On Dec. 4, Governor-Elect Sarah Palin will become Alaska’s top program manager. As she assumes her duties and responsibilities, Gov. Murkowski’s overt arrogance and obtuseness (he still doesn’t get it!), his lack of any meaningful communications with his constituency and his surrounding himself with yes-people and cronies, should be her model for “lessons learned, which should not be repeated.”
Murkowski refused to recognize his total lack of experience as a program manager and fired everyone who had the audacity to give him honest feedback and wise counsel. He apparently thought he knew everything about everything and seemingly still believes he is above the Rule of Law, a frightening specter for all Alaskans.
During Mrs. Palin’s campaign, she said Alaskans deserved the best deal obtainable for a gas pipeline contract ASAP. To accomplish this, she should recognize her own lack of complex program management experience and surround herself with the smartest, most experienced management team she can find, who will always give her honest, constructive feedback.
Also, she should spend some of the state’s money to hire a top notch legal team, with extensive oil/natural gas industry experience, to help her negotiate a definitive gas pipeline contract in the best interests of Alaska.
A few million spent now to accomplish this contract would be a good, long-term investment of state funds. (Her legal team’s remuneration incentive might be conditional on how good a deal they negotiate for Alaska, in a reasonable period of time.)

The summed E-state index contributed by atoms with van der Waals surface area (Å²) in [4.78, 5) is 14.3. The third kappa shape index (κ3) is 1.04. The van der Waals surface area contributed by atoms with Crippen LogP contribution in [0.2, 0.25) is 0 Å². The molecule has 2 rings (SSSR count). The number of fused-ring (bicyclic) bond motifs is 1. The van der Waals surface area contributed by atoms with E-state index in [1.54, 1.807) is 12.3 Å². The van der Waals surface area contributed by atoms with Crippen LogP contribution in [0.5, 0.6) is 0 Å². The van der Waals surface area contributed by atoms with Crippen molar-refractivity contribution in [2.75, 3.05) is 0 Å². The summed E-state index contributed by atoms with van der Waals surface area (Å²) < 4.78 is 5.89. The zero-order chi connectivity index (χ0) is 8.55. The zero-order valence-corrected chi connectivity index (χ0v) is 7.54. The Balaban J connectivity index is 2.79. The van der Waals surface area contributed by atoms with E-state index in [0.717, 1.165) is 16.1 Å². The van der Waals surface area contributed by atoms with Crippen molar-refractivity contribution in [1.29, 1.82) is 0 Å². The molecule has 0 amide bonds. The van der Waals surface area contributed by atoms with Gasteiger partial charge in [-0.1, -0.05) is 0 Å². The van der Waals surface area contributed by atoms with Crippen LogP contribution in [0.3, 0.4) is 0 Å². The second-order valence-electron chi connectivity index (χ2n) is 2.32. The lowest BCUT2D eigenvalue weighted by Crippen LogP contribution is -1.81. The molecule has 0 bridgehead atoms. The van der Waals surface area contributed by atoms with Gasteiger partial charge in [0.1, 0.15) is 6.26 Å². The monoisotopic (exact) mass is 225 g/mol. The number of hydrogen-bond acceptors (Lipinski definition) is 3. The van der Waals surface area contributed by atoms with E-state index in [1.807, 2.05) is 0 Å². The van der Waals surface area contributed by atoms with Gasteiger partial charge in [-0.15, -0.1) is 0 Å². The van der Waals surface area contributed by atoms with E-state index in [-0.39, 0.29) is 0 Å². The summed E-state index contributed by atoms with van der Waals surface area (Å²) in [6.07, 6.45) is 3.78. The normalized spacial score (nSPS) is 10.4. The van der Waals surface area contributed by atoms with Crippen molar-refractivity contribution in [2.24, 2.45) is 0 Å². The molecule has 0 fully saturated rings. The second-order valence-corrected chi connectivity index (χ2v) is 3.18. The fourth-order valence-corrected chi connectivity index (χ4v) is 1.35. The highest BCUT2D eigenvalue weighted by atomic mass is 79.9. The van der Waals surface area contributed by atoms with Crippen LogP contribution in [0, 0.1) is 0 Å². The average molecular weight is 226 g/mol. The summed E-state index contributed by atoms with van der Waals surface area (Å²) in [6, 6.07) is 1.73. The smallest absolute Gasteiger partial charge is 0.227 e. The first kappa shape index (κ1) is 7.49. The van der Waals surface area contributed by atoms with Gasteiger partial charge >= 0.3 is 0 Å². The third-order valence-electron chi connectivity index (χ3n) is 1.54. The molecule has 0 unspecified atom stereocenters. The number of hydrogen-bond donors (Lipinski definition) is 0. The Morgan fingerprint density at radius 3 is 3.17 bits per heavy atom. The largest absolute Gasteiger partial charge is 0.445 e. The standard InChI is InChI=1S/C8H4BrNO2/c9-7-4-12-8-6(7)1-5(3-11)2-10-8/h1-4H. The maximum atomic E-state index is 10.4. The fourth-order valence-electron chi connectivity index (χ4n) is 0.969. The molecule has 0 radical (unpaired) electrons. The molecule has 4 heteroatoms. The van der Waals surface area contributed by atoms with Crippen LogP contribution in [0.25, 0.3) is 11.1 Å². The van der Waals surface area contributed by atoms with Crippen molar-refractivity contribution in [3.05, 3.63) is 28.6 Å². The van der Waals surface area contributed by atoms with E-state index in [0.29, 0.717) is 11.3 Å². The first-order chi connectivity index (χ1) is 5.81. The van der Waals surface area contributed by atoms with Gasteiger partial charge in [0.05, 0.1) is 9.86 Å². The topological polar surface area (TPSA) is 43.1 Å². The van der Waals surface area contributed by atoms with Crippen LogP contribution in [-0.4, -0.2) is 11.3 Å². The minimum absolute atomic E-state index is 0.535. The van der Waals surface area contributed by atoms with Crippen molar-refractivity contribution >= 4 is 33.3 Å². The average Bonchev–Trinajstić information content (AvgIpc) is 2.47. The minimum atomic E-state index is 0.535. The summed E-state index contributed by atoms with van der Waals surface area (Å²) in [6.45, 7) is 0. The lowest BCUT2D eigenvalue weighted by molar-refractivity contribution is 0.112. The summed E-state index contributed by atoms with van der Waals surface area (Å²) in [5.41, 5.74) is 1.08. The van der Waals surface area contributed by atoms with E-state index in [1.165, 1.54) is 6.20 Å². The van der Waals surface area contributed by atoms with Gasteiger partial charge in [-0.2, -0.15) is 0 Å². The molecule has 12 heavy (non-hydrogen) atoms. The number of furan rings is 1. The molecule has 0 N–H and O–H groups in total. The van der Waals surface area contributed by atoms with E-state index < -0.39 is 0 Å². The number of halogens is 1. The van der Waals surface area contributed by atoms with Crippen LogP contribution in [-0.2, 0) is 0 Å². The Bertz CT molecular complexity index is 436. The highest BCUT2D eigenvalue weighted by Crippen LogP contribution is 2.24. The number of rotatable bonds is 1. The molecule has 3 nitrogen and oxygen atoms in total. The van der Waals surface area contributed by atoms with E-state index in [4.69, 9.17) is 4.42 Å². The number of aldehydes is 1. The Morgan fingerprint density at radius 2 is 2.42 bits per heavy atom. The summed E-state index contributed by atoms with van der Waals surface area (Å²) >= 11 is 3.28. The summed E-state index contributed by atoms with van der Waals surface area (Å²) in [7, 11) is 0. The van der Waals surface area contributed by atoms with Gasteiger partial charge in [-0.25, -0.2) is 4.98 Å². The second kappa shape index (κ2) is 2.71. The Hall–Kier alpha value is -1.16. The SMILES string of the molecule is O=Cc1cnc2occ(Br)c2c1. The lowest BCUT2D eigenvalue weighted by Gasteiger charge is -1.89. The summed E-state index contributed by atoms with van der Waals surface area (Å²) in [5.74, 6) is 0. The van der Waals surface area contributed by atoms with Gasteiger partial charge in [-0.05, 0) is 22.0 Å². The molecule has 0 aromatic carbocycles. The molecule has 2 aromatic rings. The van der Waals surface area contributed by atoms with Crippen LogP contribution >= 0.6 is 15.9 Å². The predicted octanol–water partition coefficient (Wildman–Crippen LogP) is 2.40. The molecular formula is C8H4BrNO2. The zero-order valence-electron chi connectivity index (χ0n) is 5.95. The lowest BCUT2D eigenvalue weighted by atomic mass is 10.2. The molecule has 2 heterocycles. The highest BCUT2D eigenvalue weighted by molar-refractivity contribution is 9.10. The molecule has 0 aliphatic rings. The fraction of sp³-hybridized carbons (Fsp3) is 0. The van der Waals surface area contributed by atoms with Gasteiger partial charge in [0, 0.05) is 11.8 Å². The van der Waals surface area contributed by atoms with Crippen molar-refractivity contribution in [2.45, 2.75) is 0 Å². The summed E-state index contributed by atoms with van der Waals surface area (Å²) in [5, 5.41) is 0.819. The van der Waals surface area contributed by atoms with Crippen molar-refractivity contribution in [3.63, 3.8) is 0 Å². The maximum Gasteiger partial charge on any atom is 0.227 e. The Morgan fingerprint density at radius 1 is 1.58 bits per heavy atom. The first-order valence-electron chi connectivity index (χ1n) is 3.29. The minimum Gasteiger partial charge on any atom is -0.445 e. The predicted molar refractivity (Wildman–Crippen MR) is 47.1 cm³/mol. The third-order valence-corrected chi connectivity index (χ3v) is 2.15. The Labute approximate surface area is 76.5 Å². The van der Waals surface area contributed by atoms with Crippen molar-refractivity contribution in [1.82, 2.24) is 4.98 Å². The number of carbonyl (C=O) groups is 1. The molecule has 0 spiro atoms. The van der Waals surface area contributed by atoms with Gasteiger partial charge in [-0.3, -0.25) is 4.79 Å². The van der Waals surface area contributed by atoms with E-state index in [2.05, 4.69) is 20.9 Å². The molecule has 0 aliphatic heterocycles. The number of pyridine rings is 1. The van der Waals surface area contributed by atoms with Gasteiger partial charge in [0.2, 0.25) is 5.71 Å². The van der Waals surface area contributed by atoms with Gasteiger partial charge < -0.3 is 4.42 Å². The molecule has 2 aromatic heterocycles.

In addition, once she is governor, she should convince Alaskans they still have a democratic, elected, representative-of-the-people form of government. The “king” and at least two “princes” were removed by the voters. She should remove others who were not affected by the electoral process, but who subscribed to Murkowski’s philosophies/policies, and who will give her a bad name, if they are allowed to remain in her new administration.
Cleaning house of these derelicts is a definite requirement to enhance her gubernatorial image in Alaska and the United States.
She should reconsider the costly and divisive “roads and bridges to nowhere.” They represent apparent incestuous political favors and a “development at any cost” policy, which the Last Frontier cannot afford. The development of Alaska should be a carefully thought-out, planned and integrated, long-term process.
She should also reconsider her avowed position on aggressive aerial killing of wolves and bears, and Murkowski’s Board of Game’s trophy hunting in Alaska’s wildlife sanctuaries, beginning in 2007. These practices violate the Alaska Constitution’s provision of citizen’s equal access to Alaska’s natural resources, while denigrating Alaska’s tourism image on an international scale.
Mrs. Palin faces many difficult management challenges over the next four to eight years, and for the sake of all Alaskans, I truly wish her success in all her endeavors.
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